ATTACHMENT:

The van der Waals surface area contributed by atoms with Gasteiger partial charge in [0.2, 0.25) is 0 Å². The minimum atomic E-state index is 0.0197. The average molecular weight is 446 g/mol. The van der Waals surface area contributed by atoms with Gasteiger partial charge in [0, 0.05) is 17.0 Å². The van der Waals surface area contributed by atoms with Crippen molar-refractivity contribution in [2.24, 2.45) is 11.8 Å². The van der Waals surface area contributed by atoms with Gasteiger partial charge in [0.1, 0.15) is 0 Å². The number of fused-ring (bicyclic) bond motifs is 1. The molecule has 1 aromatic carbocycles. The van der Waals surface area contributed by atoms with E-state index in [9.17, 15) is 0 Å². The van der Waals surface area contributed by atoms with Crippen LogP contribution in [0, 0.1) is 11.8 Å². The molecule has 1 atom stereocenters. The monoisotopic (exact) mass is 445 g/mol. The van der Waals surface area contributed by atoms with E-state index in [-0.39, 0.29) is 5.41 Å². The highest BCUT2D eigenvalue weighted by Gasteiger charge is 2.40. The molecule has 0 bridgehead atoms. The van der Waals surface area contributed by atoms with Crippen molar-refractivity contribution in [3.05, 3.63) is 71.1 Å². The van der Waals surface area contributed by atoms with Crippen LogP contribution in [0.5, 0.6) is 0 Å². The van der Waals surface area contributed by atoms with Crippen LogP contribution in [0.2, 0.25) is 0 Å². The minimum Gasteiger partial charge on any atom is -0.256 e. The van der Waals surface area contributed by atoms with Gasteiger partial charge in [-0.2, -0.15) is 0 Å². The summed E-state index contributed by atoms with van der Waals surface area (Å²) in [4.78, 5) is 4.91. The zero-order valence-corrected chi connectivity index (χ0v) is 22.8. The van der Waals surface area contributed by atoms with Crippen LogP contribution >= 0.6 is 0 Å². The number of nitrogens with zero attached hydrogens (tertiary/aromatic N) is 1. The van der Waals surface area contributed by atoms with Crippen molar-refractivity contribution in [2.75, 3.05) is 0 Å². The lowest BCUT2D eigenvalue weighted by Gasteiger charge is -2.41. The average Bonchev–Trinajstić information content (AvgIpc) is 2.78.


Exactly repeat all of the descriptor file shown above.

The van der Waals surface area contributed by atoms with Gasteiger partial charge in [0.2, 0.25) is 0 Å². The minimum atomic E-state index is 0.0197. The average molecular weight is 446 g/mol. The van der Waals surface area contributed by atoms with Gasteiger partial charge in [0, 0.05) is 17.0 Å². The van der Waals surface area contributed by atoms with Crippen molar-refractivity contribution in [2.24, 2.45) is 11.8 Å². The van der Waals surface area contributed by atoms with Gasteiger partial charge in [0.1, 0.15) is 0 Å². The number of fused-ring (bicyclic) bond motifs is 1. The molecule has 1 aromatic carbocycles. The van der Waals surface area contributed by atoms with E-state index in [9.17, 15) is 0 Å². The van der Waals surface area contributed by atoms with Crippen LogP contribution in [0, 0.1) is 11.8 Å². The molecule has 1 atom stereocenters. The monoisotopic (exact) mass is 445 g/mol. The van der Waals surface area contributed by atoms with E-state index in [-0.39, 0.29) is 5.41 Å². The highest BCUT2D eigenvalue weighted by Gasteiger charge is 2.40. The molecule has 0 bridgehead atoms. The van der Waals surface area contributed by atoms with Crippen molar-refractivity contribution in [3.05, 3.63) is 71.1 Å². The van der Waals surface area contributed by atoms with Crippen LogP contribution in [0.5, 0.6) is 0 Å². The van der Waals surface area contributed by atoms with Crippen LogP contribution in [0.2, 0.25) is 0 Å². The minimum Gasteiger partial charge on any atom is -0.256 e. The van der Waals surface area contributed by atoms with Gasteiger partial charge in [-0.2, -0.15) is 0 Å². The summed E-state index contributed by atoms with van der Waals surface area (Å²) in [4.78, 5) is 4.91. The zero-order valence-corrected chi connectivity index (χ0v) is 22.8. The van der Waals surface area contributed by atoms with Crippen LogP contribution >= 0.6 is 0 Å². The number of nitrogens with zero attached hydrogens (tertiary/aromatic N) is 1. The van der Waals surface area contributed by atoms with Crippen molar-refractivity contribution in [2.75, 3.05) is 0 Å². The lowest BCUT2D eigenvalue weighted by Gasteiger charge is -2.41. The average Bonchev–Trinajstić information content (AvgIpc) is 2.78.